Physicist brings love of science innovation to Congress

By Hannah Hess | 03/02/2016 07:14 AM EST

The only member of Congress with a doctorate in science will visit the ARPA-E Energy Innovation Summit at the National Harbor in suburban Maryland today, but he sent a "spy" in advance.

Rep. Bill Foster asked a venture capitalist friend to "scope out" the most interesting ARPA-E-funded project teams demonstrating transformational energy technology at the summit showcase. The Illinois Democrat is hoping to find "at least one or two home runs" before sitting down for a discussion on Congress — a subject that excites him slightly less than particle physics.

"There’s a long list of neurons that you have to deaden to convert a scientist’s brain into a politician’s," Foster joked yesterday during a sit-down chat with E&E Daily in his congressional office.

Advertisement

The Harvard University-educated congressman left a successful career at the Fermi National Accelerator Laboratory outside Chicago to come to Capitol Hill in 2008. He was ousted in 2010. Since returning in 2012, Foster has been an outspoken advocate for the crucial role the federal government plays in funding long-term research (E&E Daily, Dec. 14, 2012).

But convincing the lawyers and career politicians who are now his colleagues of the need to prioritize such spending isn’t always easy.

"The necessity of coming up with a relatively simplified political message and repeating it again and again and again is something that does not come naturally to a scientist. You tend to say, ‘OK, I will come to my scientific conclusions, write them down on paper and the world will take note of that — or not.’ And that’s not a formula for success in politics," Foster said.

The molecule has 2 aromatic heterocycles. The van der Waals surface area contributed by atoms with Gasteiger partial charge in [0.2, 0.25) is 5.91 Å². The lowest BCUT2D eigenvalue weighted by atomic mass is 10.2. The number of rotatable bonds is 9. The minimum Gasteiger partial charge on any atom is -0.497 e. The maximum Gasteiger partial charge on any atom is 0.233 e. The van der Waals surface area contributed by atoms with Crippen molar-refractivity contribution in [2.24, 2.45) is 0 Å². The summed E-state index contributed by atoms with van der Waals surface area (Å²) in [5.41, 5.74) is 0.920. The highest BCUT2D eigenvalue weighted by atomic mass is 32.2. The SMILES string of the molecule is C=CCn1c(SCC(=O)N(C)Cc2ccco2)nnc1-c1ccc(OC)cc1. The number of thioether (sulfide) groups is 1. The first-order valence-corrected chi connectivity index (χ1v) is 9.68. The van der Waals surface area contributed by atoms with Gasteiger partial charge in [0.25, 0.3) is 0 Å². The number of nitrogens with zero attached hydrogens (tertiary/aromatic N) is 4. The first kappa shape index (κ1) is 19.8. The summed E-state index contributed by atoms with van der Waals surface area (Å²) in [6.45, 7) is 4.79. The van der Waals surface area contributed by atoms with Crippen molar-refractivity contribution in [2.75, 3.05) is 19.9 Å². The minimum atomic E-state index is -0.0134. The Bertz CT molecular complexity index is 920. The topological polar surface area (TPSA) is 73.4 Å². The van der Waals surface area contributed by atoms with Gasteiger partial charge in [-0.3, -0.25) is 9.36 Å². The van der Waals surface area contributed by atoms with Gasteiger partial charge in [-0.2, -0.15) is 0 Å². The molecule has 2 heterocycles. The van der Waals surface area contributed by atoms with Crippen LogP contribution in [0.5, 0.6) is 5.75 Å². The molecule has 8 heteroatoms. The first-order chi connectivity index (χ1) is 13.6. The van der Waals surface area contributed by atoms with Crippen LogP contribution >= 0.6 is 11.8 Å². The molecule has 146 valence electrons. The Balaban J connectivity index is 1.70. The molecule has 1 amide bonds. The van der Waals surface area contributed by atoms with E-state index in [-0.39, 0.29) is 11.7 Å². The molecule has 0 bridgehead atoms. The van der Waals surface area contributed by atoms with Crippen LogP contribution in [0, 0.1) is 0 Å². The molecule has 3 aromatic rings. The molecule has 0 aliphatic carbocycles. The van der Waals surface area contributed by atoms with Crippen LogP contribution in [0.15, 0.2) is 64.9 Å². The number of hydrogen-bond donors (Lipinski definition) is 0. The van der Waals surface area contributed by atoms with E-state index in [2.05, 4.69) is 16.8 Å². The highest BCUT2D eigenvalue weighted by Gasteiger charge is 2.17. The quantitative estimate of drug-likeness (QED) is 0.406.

Foster also has a business background.

At 19, he merged his love of computing with his brother’s interest in theater stage lighting equipment to form a small business. The brothers co-founded Electronic Theatre Controls Inc., a company that now manufactures more than half of the theater lighting equipment in the United States.

Visitors to Walt Disney World may be familiar with their work. The company helped design the theme park’s famous Main Street Electrical Parade.

When advocating for ARPA-E funding, Foster blends his career at the national labs with anecdotes from the business world.

The government has an "indispensable role" when it comes to investing in long-term, high-risk research, Foster said. It fills the gap created by venture capital projects that often have a "four- to seven-year time frame to showing a viable product."

He applauds the emphasis on science in the Obama administration’s fiscal 2017 budget.

"Technological development is just crucial for the economical development of our country," Foster said.

This year, the Department of Energy’s $32.5 billion budget requests a 21 percent rise in clean energy research and development, including a large increase for programs like ARPA-E. The innovation office is at the center of President Obama’s plan to confront global warming (Greenwire, Feb. 24).

"The probability of success of some of these is small — and yet, if it works, could be transformative, maybe not to the whole energy economy but to a specific piece of the energy economy," Foster said of ARPA-E projects.

Foster hopes to talk about some of the early successes of the program, including technology on display at the summit, during the 30-minute panel, beginning at 9:40 a.m. today. Foster will sit opposite Sen. Chris Coons (D-Del.), who brings a similar blend of entrepreneurship and industry knowledge to Congress (E&E Daily, Feb. 9).

Foster acknowledges that his trajectory "from theatrical stage lighting equipment to high energy particle physics to the halls of Congress" is not traditional. But he’s keen on recruiting more Ph.D.-holders to Congress.

A talk he’s presented "everywhere from junior high to the Yale physics department" is full of anecdotes about what life is like for a scientist in Congress. Foster credits his father, a chemist-turned-civil rights lawyer, for inspiring his career in politics and likes to invite other scientists to reflect on what "fraction of your life you spend in service to your fellow man."

The answer, he said, is not scientific.

Suggested Articles